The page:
This little house is nothing fancy. It has taken a few knocks through its years. The paint is a little bit flaky and the floors are a little bit wonky. But I have to say, this one is one of my absolute favourite Modaokon homes, and I am very excited to share this peek!
Just 200m from the ocean’s edge in City Beach is this little fibro beach shack, the happy home of , her husband, photographer Grant Taylor, and their two boys, Harrison, 7, and Wilkie, 3. They live in an undeniably desirable location in City Beach, just 200m from the shore, in an old weathered beach shack that sits cheerfully amidst mostly huge, glossy McMansions on multi-million dollar blocks. The location, and the fact that the house is still standing after so many others just like it have been torn down over the years, is just part of what makes it feel special. The other part is that this shack is one very loved little home.
As soon as I walked in, I really liked this house. Its rooms are decorated beautifully, and it is full of gorgeous, quirky things – and not surprisingly, with Jo-Anne and Grant both very visually driven people. I first met Jo-Anne last year when I went to write about the home of Morrison founders Kylie Radford and Richard Poulson. Jo-Anne had styled it and Grant had photographed it.
Melbourne-born Jo-Anne and Grant met and fell in love when they were both working for an ad agency. After moving from Melbourne to London and spending 15 years living there, Jo-Anne and Grant eventually moved from the UK back to Australia to settle in Perth. “We came to London to stay with friends,” says Jo-Anne. “We were going to backpack and stay for a year. We came back 15 years later with two kids and a container!”
The couple still own their house in London and have not yet bought the perfect place in Perth. For the time being, renting The Beach Shack has suited this outdoorsy family to a tee. They moved in two years ago, after a hunt for a house to rent with character and good light. “We wanted a house to shoot in that had great living spaces,” says Grant. He and Jo-Anne often work collaboratively on photo shoots – , he shoots, and they needed a space where they could shoot food and and product. When Grant came across the Beach Shack, he told Jo-Anne he thought it would suit them and the boys. The year the house was constructed is not known, though its mishmash of interior features point to perhaps a 1940s or 50s build. (It is believed that the little beach shack was actually picked up and moved from Bold Park to its current location).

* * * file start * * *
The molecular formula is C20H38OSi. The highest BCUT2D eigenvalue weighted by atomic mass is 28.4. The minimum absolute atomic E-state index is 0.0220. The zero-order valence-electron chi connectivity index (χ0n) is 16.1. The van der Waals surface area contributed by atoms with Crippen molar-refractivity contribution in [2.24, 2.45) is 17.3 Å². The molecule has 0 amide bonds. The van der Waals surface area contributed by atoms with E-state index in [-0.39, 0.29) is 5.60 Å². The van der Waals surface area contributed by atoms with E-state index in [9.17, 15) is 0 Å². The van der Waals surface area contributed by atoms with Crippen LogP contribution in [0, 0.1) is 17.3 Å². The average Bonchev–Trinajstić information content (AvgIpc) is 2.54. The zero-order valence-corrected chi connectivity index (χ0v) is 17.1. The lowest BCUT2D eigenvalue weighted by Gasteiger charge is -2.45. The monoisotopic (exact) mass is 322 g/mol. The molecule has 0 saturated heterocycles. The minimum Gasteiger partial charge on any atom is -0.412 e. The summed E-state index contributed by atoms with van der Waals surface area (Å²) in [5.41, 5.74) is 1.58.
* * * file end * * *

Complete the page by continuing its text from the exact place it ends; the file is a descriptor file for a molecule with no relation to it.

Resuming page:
Just 200m from the beach, the location was incredible, the rent was great for upper-end suburb City Beach, and the relaxed owners let Jo-Anne and Grant do what they like to the property (they have added a vegie garden, and a rather amazing beach-style chicken pen for their four chickens, the ‘Taylor Ladies’, Rebel, Fluffy, Dippy Egg and French Toast).
I know it is partly because they are such a nice family, but this house feels warm and comfortable and friendly. There’s nothing precious or pretentious about it. The kitchen has its original stove. Unlike its fancier neighbours, the house lacks air-con (and heating, with the wood fireplace used in winter to warm the house) but it’s a perfect home to raise rambunctious little boys, and it perfectly suits its beach-loving, laidback, colourful family of four.
This is kind of a bittersweet house to see, because Jo-Anne, Grant and I all know that is highly likely one day this little beach shack won’t be here, being set on a large block in City Beach. For non-Perth people, City Beach is one of the most desirable and prestigious waterfront areas in WA – and one of the most expensive. Land in City Beach is worth a lot more than the construction of this little fibro house (and the Beach Shack is set in one of the most prestigious pockets in the area, too). The little cottage is owned by people who are happy for Jo-Anne and Grant to do what they like to the house, as they plan to knock it down and rebuild it one day, not unusually. Sitting on premier Perth real estate, the suburb’s smaller, older cottage-y houses like this one tend to be renovated or eventually replaced (there are only four or five houses on the heritage register in City Beach altogether). It’s kind of sad, but always it is how it is when land becomes worth a lot!